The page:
Barça knocked in five by half-time, with Eto'o scoring a hat-trick and Dani Alves getting off the mark. The full-back is beginning to look like his former self at Sevilla, now that his role is becoming clearer. He's not a full-back at all, and prefers to be given licence to roam.
Well, you can't roam when you play for Barça (unless you're Messi), but you can play 'high' if the manager's instructions have been to attack Almería in their own half, when they are in possession. That's exactly what Alves did, and it simply contributed to the tsunami of quality attacks that swept over the visitors' heads for most of the first half.
Everywhere you looked there was a sort of controlled creativity that came from almost always having the ball moving at speed, and almost always having three options available - such was Barça's movement off the ball. The fulcrum of the movement was, as ever, the interplay between Iniesta and Xavi - a classic combination of static and dynamic. Lampard and Gerrard, allegedly incompatible in England's midfield, would do well to study the theory, or watch a few Barça videos.
The secret lies in the fact that Xavi (the more 'static' of the two) never loses the ball. He dedicates himself to staying in the spaces that are created by the movements of the opposition in trying to mark the more dynamic or fluid players. He never really goes anywhere else, and he rarely runs with the ball. He simply dedicates every second of the game to retaining possession and making sure that the 'fluid' players get a constant stream of passes coming their way in territory that threatens the opposition.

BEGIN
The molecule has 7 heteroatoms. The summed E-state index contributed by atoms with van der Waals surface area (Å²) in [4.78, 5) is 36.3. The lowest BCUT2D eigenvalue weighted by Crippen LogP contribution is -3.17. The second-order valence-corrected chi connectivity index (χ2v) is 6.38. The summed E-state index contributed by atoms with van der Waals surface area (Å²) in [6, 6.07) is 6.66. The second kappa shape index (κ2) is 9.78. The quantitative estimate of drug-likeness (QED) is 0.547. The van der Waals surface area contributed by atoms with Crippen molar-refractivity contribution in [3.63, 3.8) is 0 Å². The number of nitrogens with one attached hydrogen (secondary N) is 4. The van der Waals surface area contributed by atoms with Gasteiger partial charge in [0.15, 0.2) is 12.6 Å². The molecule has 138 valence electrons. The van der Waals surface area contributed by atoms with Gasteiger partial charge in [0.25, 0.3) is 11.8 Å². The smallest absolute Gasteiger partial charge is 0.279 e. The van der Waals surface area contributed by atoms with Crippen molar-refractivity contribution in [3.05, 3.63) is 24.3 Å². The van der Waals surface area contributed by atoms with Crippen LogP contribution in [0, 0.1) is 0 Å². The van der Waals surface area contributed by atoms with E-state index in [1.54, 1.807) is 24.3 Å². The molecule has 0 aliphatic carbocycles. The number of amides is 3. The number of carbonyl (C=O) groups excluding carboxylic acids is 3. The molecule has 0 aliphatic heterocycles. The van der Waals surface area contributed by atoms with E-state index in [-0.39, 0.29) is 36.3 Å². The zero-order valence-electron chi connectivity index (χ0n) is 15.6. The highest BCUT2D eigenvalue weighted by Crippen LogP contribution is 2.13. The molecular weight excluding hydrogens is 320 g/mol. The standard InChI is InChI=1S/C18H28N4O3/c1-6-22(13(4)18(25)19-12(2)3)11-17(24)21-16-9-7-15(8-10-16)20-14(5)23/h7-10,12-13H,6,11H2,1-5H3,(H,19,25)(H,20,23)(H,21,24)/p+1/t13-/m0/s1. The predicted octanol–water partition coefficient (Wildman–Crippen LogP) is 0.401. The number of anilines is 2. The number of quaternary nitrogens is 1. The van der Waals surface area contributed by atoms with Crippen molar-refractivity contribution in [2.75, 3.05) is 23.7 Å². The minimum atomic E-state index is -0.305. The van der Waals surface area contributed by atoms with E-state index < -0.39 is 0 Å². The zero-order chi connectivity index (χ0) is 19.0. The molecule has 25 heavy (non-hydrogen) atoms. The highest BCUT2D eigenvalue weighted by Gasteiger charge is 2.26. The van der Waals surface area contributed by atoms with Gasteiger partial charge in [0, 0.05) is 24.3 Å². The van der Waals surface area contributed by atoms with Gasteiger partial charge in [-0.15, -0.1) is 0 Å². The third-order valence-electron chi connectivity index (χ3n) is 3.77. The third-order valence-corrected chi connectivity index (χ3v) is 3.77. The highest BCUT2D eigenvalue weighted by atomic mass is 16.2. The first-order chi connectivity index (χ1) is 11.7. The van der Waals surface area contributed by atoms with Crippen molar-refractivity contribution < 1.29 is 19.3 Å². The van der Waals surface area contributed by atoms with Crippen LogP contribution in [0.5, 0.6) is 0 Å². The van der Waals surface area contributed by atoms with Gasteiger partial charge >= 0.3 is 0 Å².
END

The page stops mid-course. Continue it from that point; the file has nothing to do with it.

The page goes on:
Iniesta, a player who seems to be getting better by the minute, revels in the possibilities that this affords him, particularly given the fact that other players in his team (like Messi) are capable of retaining possession even when they decide to run with the ball - so to give it to them is not necessarily a risk.